The usual procedure for cleaning the flue or flue liner of fireplaces and wood burning stoves is to secure a sheet of plastic material over the firebox or large opening of the fireplace and then a person on the roof of the house inserts a conventional chimney cleaning brush down into the flue from the top end and manipulates the brush to dislodge soot, ash, and particles of the burned materials from the side wall of the flue (and flue liner). The loose soot, ash, and particles fall down onto the hearth (floor) of the fireplace. Usually, much of the lighter soot and ash will escape through the plastic sheet and fill the air in the room in which the fireplace is located, and the larger particles will spill onto the floor of the dwelling.

The dust (soot, ash, and particles) is allowed to settle on the hearth (floor) of the fireplace, and after a considerable period of time, the plastic sheet can be removed. The dislodged materials must then be removed with a small shovel and dumped into a container which also causes the lighter particles to fill the air. After the larger particles have been scooped up, a vacuum cleaner is used to suck up the remaining smaller particles. The air turbulence created by the nozzle of the vacuum cleaner will also swirl the particles into the air.

The above described procedure is dirty, time consuming, inefficient, and often results in damage to the interior of the home. Also, the person doing the cleaning will sometimes inhale quantities of the soot, ash, and other particle of the burned materials into their lungs which is a serious health hazard.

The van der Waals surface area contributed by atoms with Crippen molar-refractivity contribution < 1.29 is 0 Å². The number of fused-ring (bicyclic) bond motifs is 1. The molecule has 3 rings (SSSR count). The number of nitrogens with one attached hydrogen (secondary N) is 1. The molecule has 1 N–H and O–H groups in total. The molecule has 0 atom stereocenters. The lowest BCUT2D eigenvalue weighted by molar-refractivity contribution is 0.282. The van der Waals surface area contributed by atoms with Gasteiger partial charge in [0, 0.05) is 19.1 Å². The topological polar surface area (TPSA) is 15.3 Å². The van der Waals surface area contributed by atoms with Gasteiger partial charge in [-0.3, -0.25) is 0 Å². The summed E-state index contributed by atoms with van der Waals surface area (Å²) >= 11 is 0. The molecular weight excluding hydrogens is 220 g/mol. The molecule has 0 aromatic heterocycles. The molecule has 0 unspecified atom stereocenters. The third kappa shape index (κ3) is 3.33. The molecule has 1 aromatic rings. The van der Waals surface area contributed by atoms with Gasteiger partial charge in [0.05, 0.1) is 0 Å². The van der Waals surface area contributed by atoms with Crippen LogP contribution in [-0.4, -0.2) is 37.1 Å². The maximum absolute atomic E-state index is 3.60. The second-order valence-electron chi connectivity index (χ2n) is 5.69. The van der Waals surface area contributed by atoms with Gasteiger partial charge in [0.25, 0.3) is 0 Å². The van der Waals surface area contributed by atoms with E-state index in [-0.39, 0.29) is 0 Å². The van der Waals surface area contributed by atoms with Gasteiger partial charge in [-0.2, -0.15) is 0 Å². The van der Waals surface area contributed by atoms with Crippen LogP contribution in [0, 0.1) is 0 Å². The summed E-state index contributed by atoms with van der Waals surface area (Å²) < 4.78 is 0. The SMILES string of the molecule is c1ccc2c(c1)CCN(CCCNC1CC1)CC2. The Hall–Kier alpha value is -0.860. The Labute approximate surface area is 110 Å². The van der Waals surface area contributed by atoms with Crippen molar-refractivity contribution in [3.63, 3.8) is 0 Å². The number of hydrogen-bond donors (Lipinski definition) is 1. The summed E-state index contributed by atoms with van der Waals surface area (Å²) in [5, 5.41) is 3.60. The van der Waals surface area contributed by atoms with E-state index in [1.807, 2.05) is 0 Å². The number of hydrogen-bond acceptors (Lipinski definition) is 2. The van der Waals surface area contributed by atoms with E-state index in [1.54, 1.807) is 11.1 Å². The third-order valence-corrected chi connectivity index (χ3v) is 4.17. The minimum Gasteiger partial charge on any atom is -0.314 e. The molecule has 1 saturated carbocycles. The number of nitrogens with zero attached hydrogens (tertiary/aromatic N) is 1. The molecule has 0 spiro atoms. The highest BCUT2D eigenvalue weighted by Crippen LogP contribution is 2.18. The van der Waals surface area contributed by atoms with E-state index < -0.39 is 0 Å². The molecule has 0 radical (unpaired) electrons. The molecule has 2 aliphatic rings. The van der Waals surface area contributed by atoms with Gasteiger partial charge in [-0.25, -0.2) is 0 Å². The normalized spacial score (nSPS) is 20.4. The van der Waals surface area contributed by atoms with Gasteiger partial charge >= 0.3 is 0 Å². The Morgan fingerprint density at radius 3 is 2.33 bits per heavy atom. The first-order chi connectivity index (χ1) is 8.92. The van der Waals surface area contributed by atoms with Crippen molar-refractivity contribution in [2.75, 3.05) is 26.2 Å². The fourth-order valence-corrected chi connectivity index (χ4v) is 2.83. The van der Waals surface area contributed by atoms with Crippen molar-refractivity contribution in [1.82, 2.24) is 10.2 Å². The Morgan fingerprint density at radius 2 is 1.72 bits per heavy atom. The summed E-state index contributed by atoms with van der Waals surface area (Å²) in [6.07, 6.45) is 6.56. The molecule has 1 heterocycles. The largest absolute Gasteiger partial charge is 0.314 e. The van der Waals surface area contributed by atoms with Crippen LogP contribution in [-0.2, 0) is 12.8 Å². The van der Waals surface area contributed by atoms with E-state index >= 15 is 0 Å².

Others have designed apparatus in an attempt to overcome this problem. Evans, U.S. Pat. No. 4,807,590 discloses a fireplace vacuum system which is permanently built into the fireplace and designed to remove ashes to a remote location. Evans teaches permanently mounting a rectangular metal ash collection box within the hearth (floor) of the fireplace by drilling a hole then adding one layer of brick to enclose the ash collection box. A fireproof suction pipe is connected to the collection box and runs through the hearth (fireplace floor), underneath the floor of the house or through an exterior wall into a storage closet where a connection is provided for connecting the pipe to an industrial vacuum cleaner. This apparatus requires extensive modification to the existing fireplace and walls (and floor) of the house and makes no provision for cleaning the flue.